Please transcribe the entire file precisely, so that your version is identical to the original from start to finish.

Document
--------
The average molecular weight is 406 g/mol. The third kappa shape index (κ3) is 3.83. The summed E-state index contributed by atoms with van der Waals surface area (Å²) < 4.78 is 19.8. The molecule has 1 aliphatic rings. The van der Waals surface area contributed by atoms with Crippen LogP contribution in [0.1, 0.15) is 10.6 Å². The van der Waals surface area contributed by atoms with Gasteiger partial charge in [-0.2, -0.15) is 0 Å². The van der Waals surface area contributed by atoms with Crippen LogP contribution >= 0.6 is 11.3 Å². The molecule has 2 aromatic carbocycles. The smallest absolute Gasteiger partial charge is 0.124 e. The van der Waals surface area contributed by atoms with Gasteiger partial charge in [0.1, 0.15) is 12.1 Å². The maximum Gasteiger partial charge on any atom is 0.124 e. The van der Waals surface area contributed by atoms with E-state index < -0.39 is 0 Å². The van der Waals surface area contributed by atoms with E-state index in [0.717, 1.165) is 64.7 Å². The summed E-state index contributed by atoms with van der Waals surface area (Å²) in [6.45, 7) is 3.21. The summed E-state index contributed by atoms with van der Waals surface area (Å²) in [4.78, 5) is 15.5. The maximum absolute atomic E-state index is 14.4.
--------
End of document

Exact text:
The average molecular weight is 406 g/mol. The third kappa shape index (κ3) is 3.83. The summed E-state index contributed by atoms with van der Waals surface area (Å²) < 4.78 is 19.8. The molecule has 1 aliphatic rings. The van der Waals surface area contributed by atoms with Crippen LogP contribution in [0.1, 0.15) is 10.6 Å². The van der Waals surface area contributed by atoms with Gasteiger partial charge in [-0.2, -0.15) is 0 Å². The van der Waals surface area contributed by atoms with Crippen LogP contribution >= 0.6 is 11.3 Å². The molecule has 2 aromatic carbocycles. The smallest absolute Gasteiger partial charge is 0.124 e. The van der Waals surface area contributed by atoms with Gasteiger partial charge in [0.1, 0.15) is 12.1 Å². The maximum Gasteiger partial charge on any atom is 0.124 e. The van der Waals surface area contributed by atoms with E-state index < -0.39 is 0 Å². The van der Waals surface area contributed by atoms with E-state index in [0.717, 1.165) is 64.7 Å². The summed E-state index contributed by atoms with van der Waals surface area (Å²) in [6.45, 7) is 3.21. The summed E-state index contributed by atoms with van der Waals surface area (Å²) in [4.78, 5) is 15.5. The maximum absolute atomic E-state index is 14.4.